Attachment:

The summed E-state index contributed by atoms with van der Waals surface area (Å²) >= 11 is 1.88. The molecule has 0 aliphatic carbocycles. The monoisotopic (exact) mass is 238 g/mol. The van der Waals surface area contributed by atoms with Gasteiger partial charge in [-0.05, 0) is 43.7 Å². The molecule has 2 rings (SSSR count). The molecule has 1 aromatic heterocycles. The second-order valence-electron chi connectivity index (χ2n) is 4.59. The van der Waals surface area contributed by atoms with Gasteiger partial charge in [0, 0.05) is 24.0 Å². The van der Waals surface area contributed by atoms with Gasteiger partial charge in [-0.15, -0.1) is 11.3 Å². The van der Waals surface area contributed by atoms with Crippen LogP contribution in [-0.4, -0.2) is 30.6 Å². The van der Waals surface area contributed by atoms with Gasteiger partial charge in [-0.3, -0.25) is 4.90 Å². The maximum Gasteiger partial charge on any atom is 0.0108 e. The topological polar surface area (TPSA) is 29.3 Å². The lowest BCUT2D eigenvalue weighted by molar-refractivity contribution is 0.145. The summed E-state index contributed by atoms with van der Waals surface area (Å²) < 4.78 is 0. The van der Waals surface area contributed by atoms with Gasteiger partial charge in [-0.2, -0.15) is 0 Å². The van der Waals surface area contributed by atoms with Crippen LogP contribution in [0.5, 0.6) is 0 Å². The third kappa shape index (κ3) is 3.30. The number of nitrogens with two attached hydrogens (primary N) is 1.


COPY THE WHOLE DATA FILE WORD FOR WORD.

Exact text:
The summed E-state index contributed by atoms with van der Waals surface area (Å²) >= 11 is 1.88. The molecule has 0 aliphatic carbocycles. The monoisotopic (exact) mass is 238 g/mol. The van der Waals surface area contributed by atoms with Gasteiger partial charge in [-0.05, 0) is 43.7 Å². The molecule has 2 rings (SSSR count). The molecule has 1 aromatic heterocycles. The second-order valence-electron chi connectivity index (χ2n) is 4.59. The van der Waals surface area contributed by atoms with Gasteiger partial charge in [0, 0.05) is 24.0 Å². The van der Waals surface area contributed by atoms with Gasteiger partial charge in [-0.15, -0.1) is 11.3 Å². The van der Waals surface area contributed by atoms with Crippen LogP contribution in [-0.4, -0.2) is 30.6 Å². The van der Waals surface area contributed by atoms with Gasteiger partial charge in [-0.3, -0.25) is 4.90 Å². The maximum Gasteiger partial charge on any atom is 0.0108 e. The topological polar surface area (TPSA) is 29.3 Å². The lowest BCUT2D eigenvalue weighted by molar-refractivity contribution is 0.145. The summed E-state index contributed by atoms with van der Waals surface area (Å²) < 4.78 is 0. The van der Waals surface area contributed by atoms with Gasteiger partial charge in [-0.2, -0.15) is 0 Å². The van der Waals surface area contributed by atoms with Crippen LogP contribution in [0.5, 0.6) is 0 Å². The third kappa shape index (κ3) is 3.30. The number of nitrogens with two attached hydrogens (primary N) is 1.